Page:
A new furniture for you
Nicholas Gardner, creative and functional products for the market
Nicholas is a London-based designer, and recent Royal College of Art graduate. His studio New Furniture For You creates functional products for the market; intended for a parallel, hyper-real consumer space. A highly-referential world where reproductions and iterations of classic typologies and archetypes are removed from their source material; rendering a new set of aesthetic values, that are arguably a much closer representation of our ‘desires’. These examples reveal truths, inconsistencies and functional rationalities about modern consumer tastes and culture. Drawing from (post)internet, DIY and corporate culture his work often employs a forceful intersection between cheaply produced ready-mades and components with a polished design sensibility.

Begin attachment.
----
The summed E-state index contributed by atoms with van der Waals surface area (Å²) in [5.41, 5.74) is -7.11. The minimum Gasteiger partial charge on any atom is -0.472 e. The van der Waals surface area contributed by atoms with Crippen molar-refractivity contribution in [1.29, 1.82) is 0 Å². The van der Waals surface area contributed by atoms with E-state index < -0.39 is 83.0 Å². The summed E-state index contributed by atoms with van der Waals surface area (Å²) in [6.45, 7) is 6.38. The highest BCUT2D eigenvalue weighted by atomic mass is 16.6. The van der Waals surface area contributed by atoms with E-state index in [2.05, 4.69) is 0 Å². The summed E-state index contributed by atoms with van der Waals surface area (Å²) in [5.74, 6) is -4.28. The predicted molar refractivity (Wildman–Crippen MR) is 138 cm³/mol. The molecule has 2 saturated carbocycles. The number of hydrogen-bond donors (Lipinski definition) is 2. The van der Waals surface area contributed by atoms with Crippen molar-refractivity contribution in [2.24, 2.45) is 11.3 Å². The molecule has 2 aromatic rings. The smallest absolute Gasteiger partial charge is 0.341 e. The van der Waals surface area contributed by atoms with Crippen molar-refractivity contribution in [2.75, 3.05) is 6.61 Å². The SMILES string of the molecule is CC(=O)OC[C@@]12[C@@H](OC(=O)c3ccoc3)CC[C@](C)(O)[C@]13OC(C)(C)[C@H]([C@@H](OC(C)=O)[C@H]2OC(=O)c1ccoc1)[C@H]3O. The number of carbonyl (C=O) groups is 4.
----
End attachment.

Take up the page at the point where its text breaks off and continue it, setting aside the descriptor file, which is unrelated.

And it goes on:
with James Shaw
Hydrographic Transfer is a process similar to marbling where a printed pattern floated on water can be applied to a solid object by dipping it in. Typically the process is used by gun enthusiasts and boy racers for creating custom finishes on favourite machines. In this collection they wanted to explore the materiality of the process in terms of the transformation that a micro veneer of a ‘material’ can create, thus we laminated steel beams with walnut bur, lumps of concrete with carbon fibre and glass tube with coolflames. The range was produced for an exhibition titled ‘The Future of Workspace’ .
Looking at the vast corporate foyers of Liverpool Street, clad with back-lit Carrara marble, these pieces reference the forceful use of this symbolically luxury material. Marble slabs, cracked and folded, are forced into impossible and precarious shapes. The pieces are constructed by applying glass fibre and Jesmonite resin behind the joining planes of marble.
A symbol of permanency and geological authenticity, Marble is used as a tool to inspire confidence in clients and potential investors. These vacuous and excessive spaces, derived from a Modernist formula, are informed by professional conduct.